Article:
Bulbs are creating all the excitement for me right now, even though most have not arrived and won’t until mid-October. (I did receive 20 galanthus to be planted “immediately”—yikes, how long have I had them?!)
I get a huge kick out of changing hybrid tulips every year. Hell, even some of my species tulips are erratic repeaters, so I’ve also chosen about 35 of those to plant this fall.
For the hybrid tulips, I’ll be combining Menton and Queen of the Night in two front raised beds, which later will be planted with some kind of tall tropical, surrounded by other annuals. (That’s just the way it’s got to be; these cramped easeway beds are no place for perennials.) Queen of the Night is a tall, stately Single Late that has been a favorite of many gardeners for years. Previously, I’ve combined it with White Triumphator, a lily-flowered variety. One year I had it with West Point, a yellow lily-flowered type. I haven’t used it in at least three years.
Queen of the Night makes almost any color you put with it stand out. Menton, another Single Late, might not be as venerable—oh, let me get my book. Ah yes, Menton is 1971; Queen of the Night is unknown, but could be turn-of-the-century. I know that’s not old for tulips, but for these type of hybrids, where new ones are always being introduced, it’s respectably vintage. Anyway, Tulipa (great book) does not say much about Menton, but about Queen of the Night, it comments “one of the first nearly black tulips to come on the market … continues to hold a valuable place.”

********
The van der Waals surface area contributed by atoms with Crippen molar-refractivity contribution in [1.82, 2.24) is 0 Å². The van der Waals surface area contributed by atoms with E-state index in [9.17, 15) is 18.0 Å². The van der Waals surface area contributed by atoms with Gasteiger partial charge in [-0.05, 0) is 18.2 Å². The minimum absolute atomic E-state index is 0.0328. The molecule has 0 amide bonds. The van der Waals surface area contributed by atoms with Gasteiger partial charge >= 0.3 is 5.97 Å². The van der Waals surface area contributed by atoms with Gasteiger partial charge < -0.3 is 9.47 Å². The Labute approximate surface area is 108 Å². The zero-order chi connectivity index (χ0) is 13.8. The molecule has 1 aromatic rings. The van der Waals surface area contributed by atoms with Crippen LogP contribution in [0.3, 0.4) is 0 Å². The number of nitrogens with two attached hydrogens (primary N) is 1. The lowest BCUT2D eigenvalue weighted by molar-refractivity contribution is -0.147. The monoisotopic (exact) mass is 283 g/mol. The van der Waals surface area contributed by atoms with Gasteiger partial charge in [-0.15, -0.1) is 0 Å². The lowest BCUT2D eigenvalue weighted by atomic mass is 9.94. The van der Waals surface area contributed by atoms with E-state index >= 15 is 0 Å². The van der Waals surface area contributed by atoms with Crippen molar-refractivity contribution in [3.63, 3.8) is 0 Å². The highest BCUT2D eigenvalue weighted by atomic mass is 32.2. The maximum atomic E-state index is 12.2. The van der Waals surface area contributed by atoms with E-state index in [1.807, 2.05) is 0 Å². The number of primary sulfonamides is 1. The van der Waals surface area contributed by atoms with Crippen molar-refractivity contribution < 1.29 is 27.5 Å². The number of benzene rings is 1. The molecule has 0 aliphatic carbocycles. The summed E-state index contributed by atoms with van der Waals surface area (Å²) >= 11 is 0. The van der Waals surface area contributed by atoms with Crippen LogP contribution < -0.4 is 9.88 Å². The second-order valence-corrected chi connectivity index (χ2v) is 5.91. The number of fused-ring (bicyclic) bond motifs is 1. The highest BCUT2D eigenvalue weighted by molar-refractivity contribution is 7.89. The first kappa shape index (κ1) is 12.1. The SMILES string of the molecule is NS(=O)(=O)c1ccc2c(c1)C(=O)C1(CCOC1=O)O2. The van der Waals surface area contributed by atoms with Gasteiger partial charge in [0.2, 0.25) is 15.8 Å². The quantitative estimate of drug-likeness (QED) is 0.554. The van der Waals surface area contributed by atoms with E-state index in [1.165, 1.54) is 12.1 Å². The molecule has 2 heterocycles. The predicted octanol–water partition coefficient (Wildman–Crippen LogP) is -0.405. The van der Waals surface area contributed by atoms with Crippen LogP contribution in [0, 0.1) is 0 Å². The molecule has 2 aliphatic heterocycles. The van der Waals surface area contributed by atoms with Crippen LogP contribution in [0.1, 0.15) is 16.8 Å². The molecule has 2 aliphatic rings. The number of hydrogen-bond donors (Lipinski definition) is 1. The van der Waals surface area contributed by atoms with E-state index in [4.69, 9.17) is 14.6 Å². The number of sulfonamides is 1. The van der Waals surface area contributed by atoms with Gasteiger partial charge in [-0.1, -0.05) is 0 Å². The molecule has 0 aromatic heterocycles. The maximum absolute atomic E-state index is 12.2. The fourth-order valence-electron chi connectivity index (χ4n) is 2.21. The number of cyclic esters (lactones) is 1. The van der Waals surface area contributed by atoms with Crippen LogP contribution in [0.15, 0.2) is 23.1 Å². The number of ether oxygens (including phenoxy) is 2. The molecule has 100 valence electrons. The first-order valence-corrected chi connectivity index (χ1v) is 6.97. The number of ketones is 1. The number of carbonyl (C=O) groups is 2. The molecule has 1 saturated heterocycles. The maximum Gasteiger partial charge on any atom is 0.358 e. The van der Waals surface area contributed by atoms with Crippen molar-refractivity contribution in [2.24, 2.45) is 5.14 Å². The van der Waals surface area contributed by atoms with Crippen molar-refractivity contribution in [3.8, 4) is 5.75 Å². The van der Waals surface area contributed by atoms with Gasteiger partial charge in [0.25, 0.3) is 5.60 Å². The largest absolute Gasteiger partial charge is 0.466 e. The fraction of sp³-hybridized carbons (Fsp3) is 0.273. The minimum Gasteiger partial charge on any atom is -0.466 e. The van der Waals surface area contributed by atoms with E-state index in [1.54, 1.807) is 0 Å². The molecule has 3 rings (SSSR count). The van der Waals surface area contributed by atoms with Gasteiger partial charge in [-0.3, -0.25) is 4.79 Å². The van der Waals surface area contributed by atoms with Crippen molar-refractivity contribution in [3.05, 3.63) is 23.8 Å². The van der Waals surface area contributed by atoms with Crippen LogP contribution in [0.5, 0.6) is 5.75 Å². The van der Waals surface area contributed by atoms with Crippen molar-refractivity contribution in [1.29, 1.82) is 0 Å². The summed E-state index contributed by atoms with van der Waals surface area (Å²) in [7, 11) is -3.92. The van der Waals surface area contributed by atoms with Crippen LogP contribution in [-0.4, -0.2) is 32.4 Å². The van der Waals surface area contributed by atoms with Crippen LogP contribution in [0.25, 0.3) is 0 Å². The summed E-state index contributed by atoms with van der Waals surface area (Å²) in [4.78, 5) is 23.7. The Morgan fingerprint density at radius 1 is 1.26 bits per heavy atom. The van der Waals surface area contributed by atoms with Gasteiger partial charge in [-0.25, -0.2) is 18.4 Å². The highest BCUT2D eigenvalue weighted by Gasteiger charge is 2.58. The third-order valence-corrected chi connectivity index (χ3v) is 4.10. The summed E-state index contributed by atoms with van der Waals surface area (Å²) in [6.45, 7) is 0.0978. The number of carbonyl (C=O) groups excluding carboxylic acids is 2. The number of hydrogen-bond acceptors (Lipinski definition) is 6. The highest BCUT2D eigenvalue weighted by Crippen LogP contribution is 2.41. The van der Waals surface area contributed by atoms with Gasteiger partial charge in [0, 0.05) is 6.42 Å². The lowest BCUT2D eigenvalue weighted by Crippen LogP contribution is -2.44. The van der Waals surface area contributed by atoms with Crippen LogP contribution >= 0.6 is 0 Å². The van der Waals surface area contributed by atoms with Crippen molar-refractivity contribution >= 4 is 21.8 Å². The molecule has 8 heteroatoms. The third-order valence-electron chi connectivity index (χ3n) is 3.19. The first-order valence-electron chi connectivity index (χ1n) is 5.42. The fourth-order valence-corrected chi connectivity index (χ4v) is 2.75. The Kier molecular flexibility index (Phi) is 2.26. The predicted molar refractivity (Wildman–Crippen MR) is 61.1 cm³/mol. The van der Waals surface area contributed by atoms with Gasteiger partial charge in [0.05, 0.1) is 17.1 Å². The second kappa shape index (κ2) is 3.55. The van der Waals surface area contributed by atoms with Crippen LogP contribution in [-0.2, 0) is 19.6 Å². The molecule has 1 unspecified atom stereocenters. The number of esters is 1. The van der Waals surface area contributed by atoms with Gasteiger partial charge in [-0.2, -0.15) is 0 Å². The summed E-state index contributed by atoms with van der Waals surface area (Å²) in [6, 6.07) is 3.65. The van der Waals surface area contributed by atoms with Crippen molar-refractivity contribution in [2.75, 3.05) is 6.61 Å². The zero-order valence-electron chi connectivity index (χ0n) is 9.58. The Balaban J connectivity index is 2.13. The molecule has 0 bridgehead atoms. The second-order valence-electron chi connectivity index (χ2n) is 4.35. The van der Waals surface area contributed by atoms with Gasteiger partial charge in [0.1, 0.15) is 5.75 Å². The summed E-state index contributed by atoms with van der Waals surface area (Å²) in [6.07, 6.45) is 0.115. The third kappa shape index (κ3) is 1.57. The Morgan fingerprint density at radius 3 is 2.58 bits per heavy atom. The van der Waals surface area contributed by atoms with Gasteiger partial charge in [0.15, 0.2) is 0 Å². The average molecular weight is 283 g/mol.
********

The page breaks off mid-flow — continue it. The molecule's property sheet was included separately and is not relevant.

In containers and in the front “yard” I will be planting tight groups of two Triumph varieties, Wildhof and Negrita (c. 1970s). I wanted Wendy Love but Scheepers didn’t get a good crop or whatever and I had to substitute, so I went for the light/dark contrast. These are great for forcing so I’ll probably try that as well. That would mean I’ll have a few indoor tulips in February, which will be fun.
Now, these are supposed to bloom at different times, with the Triumphs earlier, but we’ll just see about that. Last spring they all came out at once, in May. So there you go.
I have great respect and admiration for these flowers, and I think that may be because I’ve been exploring them in all their variations, without depending on them as perennials. Familiarity would surely lead to contempt in such a case. The parrots and viridifloras are also beautiful and great fun. I’ve not done much with fringed, but would like to. Tulipa, can, I am sure, be ordered from Amazon; the photography is incomparable and there is plenty of information, not enough for the hardcore geek, to be sure, but a respectable overview for the non-scholar.
Tulip talk continues in the next post. It was inspired by Susan's tulip post over at beyondsustainablegardening.com. Are you planting tulips this fall? Which are you planting?